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Grace and Peace

Grace and Peace

Words of Faith 8-21-17

Dr. Jeffrey D. Hoy © 2017

Faith Fellowship Church - Melbourne, FL

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2 Corinthians 1

   Paul, an apostle of Christ Jesus by the will of God, and Timothy our brother,

   To the church of God in Corinth, together with all the saints throughout Achaia:

   [2] Grace and peace to you from God our Father and the Lord Jesus Christ.

      The first few verses of a book are always easy to skip, but in doing so we can miss some important things. The greeting is here for a reason. The salutation sets the tone and frames a communication such as this.

       Paul was poised in Macedonia, about to travel to Corinth for a third visit. This letter sought to prepare for that visit. We would not think much of the greeting and salutation except that the issue of Paul's apostleship will be a central topic in this letter. Paul did not skirt the issue. From the very first words-- paulos apostolos-- it was clear that Paul was not backing down from his defense that he was an apostle of Christ Jesus unlike the false apostles who opposed him in Corinth.

       Paul's claim was not based in some ego-driven campaign or any ecclesiastical pronouncement. Paul was sent by Christ Jesus from the point of his calling-- "The Lord said to Ananias, 'Go! This man is my chosen instrument to carry my name before the Gentiles and their kings and before the people of Israel'" (Acts 9:15). This was not a station of Paul's own choosing. Apostleship was pressed on him by God.

       Timothy was with Paul at this writing. One of Paul's much-loved associates in the ministry, Timothy joined Paul him near the beginning of the second journey (Acts 16:1-3) and proved to be an invaluable colleague. Timothy also had experience ministering at Corinth. His association with Paul in the greeting was more than a formality. Though Timothy was a protégé of Paul, the apostle also considered him a brother and a spiritual son.

       While there was room for concern about the immediate destiny of the church of God in Corinth, Paul was confident God was in still in charge. He was confident that those who composed the church belonged to God. This was true not only of the Corinthians, of course, but also of all Christians living in the region surrounding the capital of Achaia. They too were saints, set apart by God for service to Him, but they were not immune to the controversy in Corinth or its consequences.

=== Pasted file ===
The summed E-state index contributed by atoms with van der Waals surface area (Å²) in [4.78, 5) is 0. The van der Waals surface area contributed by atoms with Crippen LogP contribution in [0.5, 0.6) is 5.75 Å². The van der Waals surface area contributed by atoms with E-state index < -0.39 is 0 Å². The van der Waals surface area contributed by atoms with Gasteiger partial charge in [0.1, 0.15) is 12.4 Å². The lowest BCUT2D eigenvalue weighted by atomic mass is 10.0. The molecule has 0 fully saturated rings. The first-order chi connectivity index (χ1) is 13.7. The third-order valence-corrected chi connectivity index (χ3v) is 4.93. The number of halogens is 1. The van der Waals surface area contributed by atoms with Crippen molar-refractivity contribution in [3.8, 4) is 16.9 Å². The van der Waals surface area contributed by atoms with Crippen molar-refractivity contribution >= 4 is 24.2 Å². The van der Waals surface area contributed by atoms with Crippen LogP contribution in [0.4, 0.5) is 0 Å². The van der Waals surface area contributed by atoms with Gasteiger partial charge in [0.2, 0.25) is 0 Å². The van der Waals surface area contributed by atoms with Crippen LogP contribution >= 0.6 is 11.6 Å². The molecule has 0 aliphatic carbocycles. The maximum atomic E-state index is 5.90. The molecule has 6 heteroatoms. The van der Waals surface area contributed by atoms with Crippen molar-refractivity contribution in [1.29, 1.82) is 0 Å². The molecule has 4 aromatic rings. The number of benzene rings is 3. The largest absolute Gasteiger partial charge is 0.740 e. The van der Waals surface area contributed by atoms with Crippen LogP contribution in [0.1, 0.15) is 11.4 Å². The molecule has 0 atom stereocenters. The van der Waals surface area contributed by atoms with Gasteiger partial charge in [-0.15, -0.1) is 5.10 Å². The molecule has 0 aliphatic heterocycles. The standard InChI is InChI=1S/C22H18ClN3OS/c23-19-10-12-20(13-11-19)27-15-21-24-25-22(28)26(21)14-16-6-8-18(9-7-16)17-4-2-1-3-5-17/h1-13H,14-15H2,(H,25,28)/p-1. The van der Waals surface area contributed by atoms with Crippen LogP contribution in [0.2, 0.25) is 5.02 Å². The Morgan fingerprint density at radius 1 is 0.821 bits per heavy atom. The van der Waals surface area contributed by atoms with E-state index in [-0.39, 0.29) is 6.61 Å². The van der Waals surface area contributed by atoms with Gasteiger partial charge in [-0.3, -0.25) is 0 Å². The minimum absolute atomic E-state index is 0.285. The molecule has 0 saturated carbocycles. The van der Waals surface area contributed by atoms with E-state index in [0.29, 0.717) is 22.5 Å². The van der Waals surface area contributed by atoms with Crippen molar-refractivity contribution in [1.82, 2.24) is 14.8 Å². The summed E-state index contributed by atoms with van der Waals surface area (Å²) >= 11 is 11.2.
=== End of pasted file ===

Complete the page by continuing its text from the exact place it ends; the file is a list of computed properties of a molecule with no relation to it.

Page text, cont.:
About two years after this, Paul would express a similar confidence in his letter to the Roman believers-- "For I am convinced that neither death nor life, neither angels nor demons, neither the present nor the future, nor any powers, neither height nor depth, nor anything else in all creation, will be able to separate us from the love of God that is in Christ Jesus our Lord" (8:38-39). Even when there are tremendous difficulties, God is in charge.

       So Paul began with an expression of blessing—“grace and peace to the believers in Corinth.” Grace refers to the love of God in action with peace as its result. Both aspects were displayed in Jesus' ministry-- "The Word became flesh and made his dwelling among us. We have seen his glory, the glory of the One and Only, who came from the Father, full of grace and truth" (John 1:14). "Peace I leave with you; my peace I give you. I do not give to you as the world gives. Do not let your hearts be troubled and do not be afraid" (14:27). Grace and peace.

       For us, perhaps we can receive these same truths even centuries later. God is still in charge, even if we are in a troubled place or time. His church is still His church, even if facing difficulty or controversy. Nothing can separate us from the love of God in Christ Jesus. We can receive the blessing of grace-- God's action for us and in us. We can receive God's peace, which is the result of His action.


       Father, I give thanks to You for this day. Keep me aimed in the right direction. I receive the blessing of Your grace and peace. In Jesus' Name.